12. Charging device, particularly a vehicle-bound charging device for charging the traction batteries of an electric vehicle from the a.c. current mains of variable operating frequencies comprising
a converter module,
comprising at least two d.c. blocking converters, each converter including a controlled power transistor, a cutoff relief circuit, and a power transformer, wherein the secondary winding is connected in series with a rectifier diode, and a smoothing capacitor is connected in parallel to this series circuit,
the power transistors of each converter are activated by a control circuit in the push-pull mode with a phase shift of 180;
the parallel-connected secondary sides of the two blocking converters are connected in such a way that the one secondary winding, on the one hand, is connected to the negative output terminal and, on the other hand, via the one rectifier diode to the positive output terminal;
the other secondary winding is connected, on the one hand, to the positive output terminal and, on the other hand, via the other rectifier diode to the negative output terminal;
a first diode is connected as the relief circuit on the secondary side from the junction point of the one secondary winding with the one rectifier diode to a first point, from the latter a thyristor controlled by said control circuit is connected in series with a choke to a second point, and from the latter a third diode is connected to the junction point of the other secondary winding with the other rectifier diode;
wherein all diodes on the secondary side are poled in such a way that they are current-conductive away from one secondary winding and/or toward the other secondary winding, and
wherein respectively one capacitor is connected between said first point and the positive output terminal and between said second point and the negative output terminal; and that a smoothing capacitor common to all is provided between the output terminals.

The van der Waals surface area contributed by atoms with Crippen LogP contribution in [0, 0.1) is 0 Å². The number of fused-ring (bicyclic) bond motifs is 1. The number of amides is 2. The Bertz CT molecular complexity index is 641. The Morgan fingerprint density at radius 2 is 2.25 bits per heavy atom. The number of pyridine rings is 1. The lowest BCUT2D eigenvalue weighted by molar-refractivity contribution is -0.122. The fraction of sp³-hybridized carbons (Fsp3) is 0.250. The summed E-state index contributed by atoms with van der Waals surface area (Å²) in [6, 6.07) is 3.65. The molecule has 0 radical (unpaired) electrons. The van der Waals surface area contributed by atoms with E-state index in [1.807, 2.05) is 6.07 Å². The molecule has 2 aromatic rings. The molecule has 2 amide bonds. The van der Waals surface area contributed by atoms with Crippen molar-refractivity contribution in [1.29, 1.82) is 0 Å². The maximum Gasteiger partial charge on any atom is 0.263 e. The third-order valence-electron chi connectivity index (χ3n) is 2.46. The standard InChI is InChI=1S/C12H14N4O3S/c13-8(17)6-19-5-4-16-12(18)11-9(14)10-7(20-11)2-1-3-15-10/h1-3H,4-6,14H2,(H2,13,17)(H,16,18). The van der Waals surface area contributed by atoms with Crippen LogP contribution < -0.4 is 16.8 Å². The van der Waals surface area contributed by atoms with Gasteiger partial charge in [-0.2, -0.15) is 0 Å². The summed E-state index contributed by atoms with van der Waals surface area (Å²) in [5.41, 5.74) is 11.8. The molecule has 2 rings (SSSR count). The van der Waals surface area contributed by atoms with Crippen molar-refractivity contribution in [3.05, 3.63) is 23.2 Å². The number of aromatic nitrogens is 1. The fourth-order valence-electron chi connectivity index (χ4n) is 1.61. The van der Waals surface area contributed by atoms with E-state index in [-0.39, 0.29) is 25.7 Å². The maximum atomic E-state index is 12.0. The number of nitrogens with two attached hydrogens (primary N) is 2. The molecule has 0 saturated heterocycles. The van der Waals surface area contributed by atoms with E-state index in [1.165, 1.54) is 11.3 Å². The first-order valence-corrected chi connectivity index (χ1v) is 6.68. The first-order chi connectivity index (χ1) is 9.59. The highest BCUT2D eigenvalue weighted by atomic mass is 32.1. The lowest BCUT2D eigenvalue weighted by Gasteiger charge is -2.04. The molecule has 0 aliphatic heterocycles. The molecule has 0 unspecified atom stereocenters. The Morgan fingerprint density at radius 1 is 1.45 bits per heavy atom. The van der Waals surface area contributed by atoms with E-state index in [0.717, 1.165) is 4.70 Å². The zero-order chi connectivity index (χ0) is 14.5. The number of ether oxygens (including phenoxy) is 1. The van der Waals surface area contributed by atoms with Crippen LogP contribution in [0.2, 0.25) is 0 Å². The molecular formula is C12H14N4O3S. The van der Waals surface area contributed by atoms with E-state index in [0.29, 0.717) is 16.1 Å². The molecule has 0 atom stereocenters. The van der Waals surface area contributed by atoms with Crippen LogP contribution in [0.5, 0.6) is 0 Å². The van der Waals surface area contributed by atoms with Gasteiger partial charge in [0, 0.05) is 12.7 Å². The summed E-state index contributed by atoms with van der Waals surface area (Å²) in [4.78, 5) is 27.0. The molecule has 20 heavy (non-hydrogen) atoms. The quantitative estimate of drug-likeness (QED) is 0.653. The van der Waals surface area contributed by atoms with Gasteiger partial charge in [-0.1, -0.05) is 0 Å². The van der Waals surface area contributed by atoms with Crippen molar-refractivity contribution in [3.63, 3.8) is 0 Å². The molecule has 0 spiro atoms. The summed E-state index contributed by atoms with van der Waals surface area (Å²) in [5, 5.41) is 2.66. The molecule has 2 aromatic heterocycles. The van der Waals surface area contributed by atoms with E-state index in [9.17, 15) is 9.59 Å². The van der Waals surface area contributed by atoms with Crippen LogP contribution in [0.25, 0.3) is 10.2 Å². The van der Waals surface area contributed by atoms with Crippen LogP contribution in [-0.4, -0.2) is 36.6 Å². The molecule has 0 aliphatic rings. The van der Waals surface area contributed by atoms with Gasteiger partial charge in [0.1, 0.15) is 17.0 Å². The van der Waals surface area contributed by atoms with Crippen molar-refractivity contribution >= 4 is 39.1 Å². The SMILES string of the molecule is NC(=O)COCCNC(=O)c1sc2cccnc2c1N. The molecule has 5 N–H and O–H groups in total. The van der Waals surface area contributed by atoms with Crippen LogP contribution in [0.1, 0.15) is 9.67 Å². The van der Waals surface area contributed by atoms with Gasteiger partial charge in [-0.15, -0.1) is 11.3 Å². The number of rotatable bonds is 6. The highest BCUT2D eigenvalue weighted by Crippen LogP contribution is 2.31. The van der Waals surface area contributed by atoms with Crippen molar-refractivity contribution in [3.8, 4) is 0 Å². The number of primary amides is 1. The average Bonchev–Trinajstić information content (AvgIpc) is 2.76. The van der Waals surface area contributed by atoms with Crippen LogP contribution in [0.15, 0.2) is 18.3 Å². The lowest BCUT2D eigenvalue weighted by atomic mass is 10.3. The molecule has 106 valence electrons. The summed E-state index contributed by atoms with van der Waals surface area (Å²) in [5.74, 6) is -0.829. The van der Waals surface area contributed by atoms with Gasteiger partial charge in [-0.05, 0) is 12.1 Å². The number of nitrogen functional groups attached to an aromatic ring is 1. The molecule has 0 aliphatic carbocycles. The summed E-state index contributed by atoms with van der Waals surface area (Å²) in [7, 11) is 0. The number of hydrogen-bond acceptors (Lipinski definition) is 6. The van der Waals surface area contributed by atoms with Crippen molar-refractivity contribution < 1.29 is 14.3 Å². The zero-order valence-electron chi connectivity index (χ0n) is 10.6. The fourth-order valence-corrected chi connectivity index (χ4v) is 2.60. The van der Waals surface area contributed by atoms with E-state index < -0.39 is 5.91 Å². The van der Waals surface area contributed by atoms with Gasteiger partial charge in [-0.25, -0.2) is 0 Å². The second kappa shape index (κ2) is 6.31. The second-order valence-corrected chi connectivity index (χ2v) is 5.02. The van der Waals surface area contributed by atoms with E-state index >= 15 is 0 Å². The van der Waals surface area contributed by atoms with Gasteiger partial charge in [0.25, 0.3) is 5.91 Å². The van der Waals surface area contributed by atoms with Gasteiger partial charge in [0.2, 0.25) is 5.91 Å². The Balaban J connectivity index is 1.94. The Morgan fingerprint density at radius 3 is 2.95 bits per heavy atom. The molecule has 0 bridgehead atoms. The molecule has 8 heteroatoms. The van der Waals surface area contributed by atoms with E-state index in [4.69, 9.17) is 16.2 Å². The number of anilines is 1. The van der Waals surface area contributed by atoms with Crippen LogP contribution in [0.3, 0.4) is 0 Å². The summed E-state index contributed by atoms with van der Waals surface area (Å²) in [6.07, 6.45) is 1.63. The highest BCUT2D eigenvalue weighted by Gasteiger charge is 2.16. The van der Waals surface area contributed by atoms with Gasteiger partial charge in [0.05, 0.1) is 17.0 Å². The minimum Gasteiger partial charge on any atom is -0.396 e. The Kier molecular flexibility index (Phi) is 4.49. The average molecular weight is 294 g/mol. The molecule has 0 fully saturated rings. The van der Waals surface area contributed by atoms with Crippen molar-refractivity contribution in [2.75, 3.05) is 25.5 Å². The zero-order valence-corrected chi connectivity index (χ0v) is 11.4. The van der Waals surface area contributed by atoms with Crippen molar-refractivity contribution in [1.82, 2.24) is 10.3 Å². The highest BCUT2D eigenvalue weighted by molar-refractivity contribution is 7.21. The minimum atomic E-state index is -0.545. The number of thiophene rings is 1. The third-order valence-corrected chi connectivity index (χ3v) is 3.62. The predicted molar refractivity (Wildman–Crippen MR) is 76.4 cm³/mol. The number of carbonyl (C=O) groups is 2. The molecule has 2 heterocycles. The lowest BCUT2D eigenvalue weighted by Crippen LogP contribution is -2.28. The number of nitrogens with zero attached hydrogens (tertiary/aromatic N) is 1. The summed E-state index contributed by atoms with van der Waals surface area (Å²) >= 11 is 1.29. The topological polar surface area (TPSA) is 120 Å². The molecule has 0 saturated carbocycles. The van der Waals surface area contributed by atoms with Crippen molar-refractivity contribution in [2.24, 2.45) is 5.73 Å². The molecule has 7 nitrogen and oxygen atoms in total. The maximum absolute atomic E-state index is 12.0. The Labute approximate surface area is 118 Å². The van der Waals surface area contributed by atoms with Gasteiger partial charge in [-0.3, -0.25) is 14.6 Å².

Description

The present invention relates to a charging device and, particularly, a vehicle-bound charging device for charging traction batteries of an electric vehicle from the a.c. current mains, consisting of a d.c. blocking oscillator type converter comprising a controlled power transistor, a cutoff relief circuit, and a power output transformer wherein the secondary winding is connected in series with a rectifier diode, and a smoothing capacitor is connected in parallel with this series circuit.

Customarily, in case of charging devices with relatively high powers to be transferred or converted, current flow converters are utilized directly at the 50 Hz a.c. voltage mains with a relatively high ratio of size and weight and power. A special application is the vehicle-bound charging device of an electric vehicle for charging traction batteries from the a.c. current mains.

The aim underlying the present invention resides in providing a charging device, especially a vehicle-bound charging device for electric vehicles, which minimizes the weight, size and power loss. The above-noted requirements with respect to weight, size and power loss can only be met if the power transfer and voltage adaptation from the 220 volt a.c. current mains to the battery voltage are carried out via a d.c. converter, rather than by means of a 50 Hz transducer-type transformer. The rectified mains voltage is applied as the input voltage to the d.c. converter, and the latter converts this voltage with the aid of controllable current rectifier valves (transistors or thyristors) into a higher-frequency a.c. voltage, wherein this frequency is in most cases placed above the audible limit of 20 kHz. By means of this higher-frequency a.c. voltage, the same power can be transferred with a substantially smaller and lighter transformer. The a.c. voltage transferred to the secondary side is rectified, smoothed, and connected to the load.

In order to withdraw the maximum effective power from the mains, the input current should be maximally sinusoidal and should be in phase with the input voltage.